“Wait, slowly. Let’s take it one by one. ” I stopped her before she could raise her voice. Instead of starting a long lecture about the densely populated South as against the North where we were presently or the comfortable Jos climate, I decided to allow her to talk.

“First, talk about the people” I told her.

“They are ok, but they seem very disrespectful especially towards themselves”. She raised a hand before I could interject “Like when we are at the restaurant and they keep shouting at the waiters and waitresses- bring me food, bring me food!” she demonstrates, raising her hand motioning for someone to come over in a condescending manner.

I was confused and lost for words, how could I possibly explain to this young woman that though she has visited about six states in Nigeria; she did not know Nigeria. Also, the restaurants are the not the place to judge a people as loquacious or rude.

“That is not right, that applies to only a few people. Just a handful in a bag of grain!”

friends of the hot sun

“No, I have other examples; I see some of the Nigerian staff talk to the drivers. They do the same when they want to buy things along the road – just order the hawkers around and shout at them without restraint.”

“Ok, now you are talking about haves and have nots.” I had to change the direction of my defence “That is a common phenomenon in the society of haves and have nots.” I decided to take my argument a step further- ingratiate a little. “That might not happen where you come from because over there unlike here, basic things like education, houses and food are not privileges.”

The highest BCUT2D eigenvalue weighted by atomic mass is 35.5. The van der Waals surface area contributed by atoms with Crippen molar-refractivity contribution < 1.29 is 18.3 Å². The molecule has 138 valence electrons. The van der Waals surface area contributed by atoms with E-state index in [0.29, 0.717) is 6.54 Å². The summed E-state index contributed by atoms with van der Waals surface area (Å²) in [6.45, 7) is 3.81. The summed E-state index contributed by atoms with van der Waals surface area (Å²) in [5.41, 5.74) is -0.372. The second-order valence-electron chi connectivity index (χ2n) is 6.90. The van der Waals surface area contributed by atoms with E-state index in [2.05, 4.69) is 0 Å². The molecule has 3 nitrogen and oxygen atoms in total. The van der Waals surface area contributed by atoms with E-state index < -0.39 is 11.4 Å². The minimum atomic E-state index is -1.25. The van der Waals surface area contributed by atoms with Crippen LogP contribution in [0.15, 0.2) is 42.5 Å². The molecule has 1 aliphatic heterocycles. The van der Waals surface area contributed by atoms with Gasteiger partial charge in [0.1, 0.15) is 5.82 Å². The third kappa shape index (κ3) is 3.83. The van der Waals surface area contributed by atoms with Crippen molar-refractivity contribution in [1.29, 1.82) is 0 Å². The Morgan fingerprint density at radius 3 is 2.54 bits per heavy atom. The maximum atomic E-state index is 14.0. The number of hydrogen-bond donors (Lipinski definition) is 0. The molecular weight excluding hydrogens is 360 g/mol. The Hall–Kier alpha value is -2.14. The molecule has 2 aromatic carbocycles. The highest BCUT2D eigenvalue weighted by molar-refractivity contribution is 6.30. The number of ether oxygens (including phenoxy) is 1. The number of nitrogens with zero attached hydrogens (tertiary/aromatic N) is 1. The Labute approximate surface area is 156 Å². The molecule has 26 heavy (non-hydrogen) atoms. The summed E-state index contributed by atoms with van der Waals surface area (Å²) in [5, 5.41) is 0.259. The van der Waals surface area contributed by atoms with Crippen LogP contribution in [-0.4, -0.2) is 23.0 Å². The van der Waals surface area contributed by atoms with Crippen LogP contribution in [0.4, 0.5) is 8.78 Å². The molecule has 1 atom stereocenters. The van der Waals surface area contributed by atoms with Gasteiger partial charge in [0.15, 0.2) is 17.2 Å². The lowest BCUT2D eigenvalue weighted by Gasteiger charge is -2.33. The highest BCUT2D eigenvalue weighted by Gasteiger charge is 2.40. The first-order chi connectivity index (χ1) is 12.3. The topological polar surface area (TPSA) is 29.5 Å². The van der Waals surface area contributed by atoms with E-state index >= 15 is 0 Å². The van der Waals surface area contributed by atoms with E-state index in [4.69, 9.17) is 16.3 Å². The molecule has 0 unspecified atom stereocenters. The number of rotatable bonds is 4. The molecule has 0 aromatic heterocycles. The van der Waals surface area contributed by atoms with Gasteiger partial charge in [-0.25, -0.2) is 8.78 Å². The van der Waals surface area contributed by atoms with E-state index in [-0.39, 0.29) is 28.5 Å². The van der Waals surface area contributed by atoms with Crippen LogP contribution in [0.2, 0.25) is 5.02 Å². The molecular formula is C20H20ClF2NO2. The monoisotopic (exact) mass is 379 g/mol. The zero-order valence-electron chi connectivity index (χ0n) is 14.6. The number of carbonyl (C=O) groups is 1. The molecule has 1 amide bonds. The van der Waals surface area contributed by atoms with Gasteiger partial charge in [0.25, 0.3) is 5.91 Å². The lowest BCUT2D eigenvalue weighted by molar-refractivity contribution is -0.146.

She seemed to pause and listen, then I continued “here, because only the privileged gets things done, he tends to lord himself over the others.”

“No” she disagreed instantly “I have been to nine African countries, eight of them much worse economically than Nigeria and not in any one of them did I see such a display of arrogance.”

I was at a loss for a reply, my exposition on the development of an egalitarian society had plunged me into deep waters. I had never been out of Nigeria, a fact that I had revealed to her in one of our friendlier discussions. How would I tell if people in the Kalahari stand on anthills and blow horns at waiters before getting served.

“I still don’t think it’s a Nigerian thing” I had to stand my ground.

Before she could reply, the driver saved me. He announced from his seat that he wanted to buy fuel. She didn’t hear him so she asks me “what did he say?”

“We need to buy fuel”

“Why do you guys call it phooel?” “It is pronounced phiil” she retorted with a funny look.

I laughed and replied “Why do you guys call it gas? After all it’s liquid.” She laughed and I was happy I had doused the tension. It will not augur well for work if we had differences and lingering arguments. However, I would have loved to tell that if a people were more than a tenth of a billion, then, they deserved to have their own diction; suitable and well adapted to their natural tongues.

We bought the “phooel” and continued our journey, the ten minute stop had taken its toll on us despite our loose clothing. We both fanned ourselves with loose sheets of paper and I complained about the heat. She looked at me and asked “Why are you complaining? Is your skin not made for this weather?!”

I turned, a wry smile “Do you go about with these kinds of clothes in winter?”

She laughed; a short one, from realisation rather than amusement. Guess it struck her that the eagle and the ostrich are both birds regardless of differing habitats. Somehow, they must share similar problems.

A strange quiet settled on the vehicle, our discussion had become a competition. Although, nobody was keeping scores but obviously the last exchange favoured me. I had to break the silence, we still had about two months to spend together on this project, and artificial reticence will definitely be a handicap. I waved the driver down, I had to buy something.